Rwanda is the first sub-Saharan African country to introduce the dual measles-rubella vaccine through a nationwide campaign targeting nearly five million children. The campaign was made possible with the support of the GAVI Alliance, WHO, UNICEF and other partners. “GAVI’s approach is very much lead by the countries – so it was Rwanda who asked for this vaccine,” explains Charlie Wetham, spokesperson for GAVI Alliance in Rwanda.
Once the country has applied for support from GAVI, we work closely with them and with UNICEF and WHO who work in the country, to talk to the Ministries about what is most advisable.”
By 2014, the dual vaccine will become part of Rwanda’s routine immunisation programme. Dr. Maurice Gatera, Director of the Expanded Programme on Immunization says, “After this campaign we are going to put the combined measles-rubella campaign into the routine immunization programme so that every child who is 9 months will receive the combined rubella and measles vaccine.”
This move adds to Rwanda’s already stellar performance in saving children’s lives from preventable diseases. Vaccines such as pneumoccal, and rotavirus have immunised Rwanda’s children against pneumonia and diarrhoea -- two of the biggest childhood killers in the country. Combined with efforts to prevent and treat malaria, and community nutrition programmes, child mortality rates have dropped by two-thirds. Rwanda has not only attained the MDG4 on child survival , but is on track to surpass it.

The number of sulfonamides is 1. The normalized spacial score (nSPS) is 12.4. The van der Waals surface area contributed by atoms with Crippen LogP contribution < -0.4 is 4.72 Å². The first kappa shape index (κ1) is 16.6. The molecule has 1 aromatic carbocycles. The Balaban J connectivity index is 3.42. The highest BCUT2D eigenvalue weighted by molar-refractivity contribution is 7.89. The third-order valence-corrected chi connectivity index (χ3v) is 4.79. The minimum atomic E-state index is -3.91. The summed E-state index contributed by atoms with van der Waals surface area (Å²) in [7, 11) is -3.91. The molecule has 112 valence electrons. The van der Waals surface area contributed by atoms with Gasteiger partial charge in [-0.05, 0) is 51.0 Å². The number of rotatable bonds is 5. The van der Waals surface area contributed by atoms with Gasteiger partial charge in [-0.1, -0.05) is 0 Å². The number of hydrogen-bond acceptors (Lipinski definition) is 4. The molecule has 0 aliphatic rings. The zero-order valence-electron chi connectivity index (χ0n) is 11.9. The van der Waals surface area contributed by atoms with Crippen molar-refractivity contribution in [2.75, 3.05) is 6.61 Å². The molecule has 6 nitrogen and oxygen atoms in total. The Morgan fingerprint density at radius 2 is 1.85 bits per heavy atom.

The critical role of community health workers
Vaccines certainly play a crucial part of an overall national healthcare strategy. Yet such strategies are carried out at the local level by some 45,000 community health workers like Belina Dusenge, who lives down the road from Giovance’s family. An elegant woman in traditional dress and headgear, she ensures that families in her village are informed about the importance of the dual measles-rubella vaccine and other vital health services that will protect children from disease. Her role in a nationwide measles-rubella campaign is critical to its success.
“As community healt¬¬h workers, when the vaccination period is about to begin, we document all children who are supposed to be vaccinated and we send that information to the health centre and keep a copy of the records ourselves,” Belina explains. “When the campaign begins, we go to the vaccination sites and crosscheck the information to know who is being vaccinated, and who is not.”
A moment of pain for a chance at a healthy life
It takes just a small moment of the pain from the pick of a syringe needle to set little one-year-old Gift into a frenzy of tears. Giovance nurses him while her two older children, Hope and Ukwishaka, are far more composed during their vaccinations. Once Gift is calm and the tears have subsided, they set off back home with blue vaccination cards which show they have received the measles-rubella vaccine. Giovance now has the peace of mind knowing she has given her children the best defence against these two diseases, and a chance at a healthy life.
Photo essay: Combined measles-rubella campaign kicks off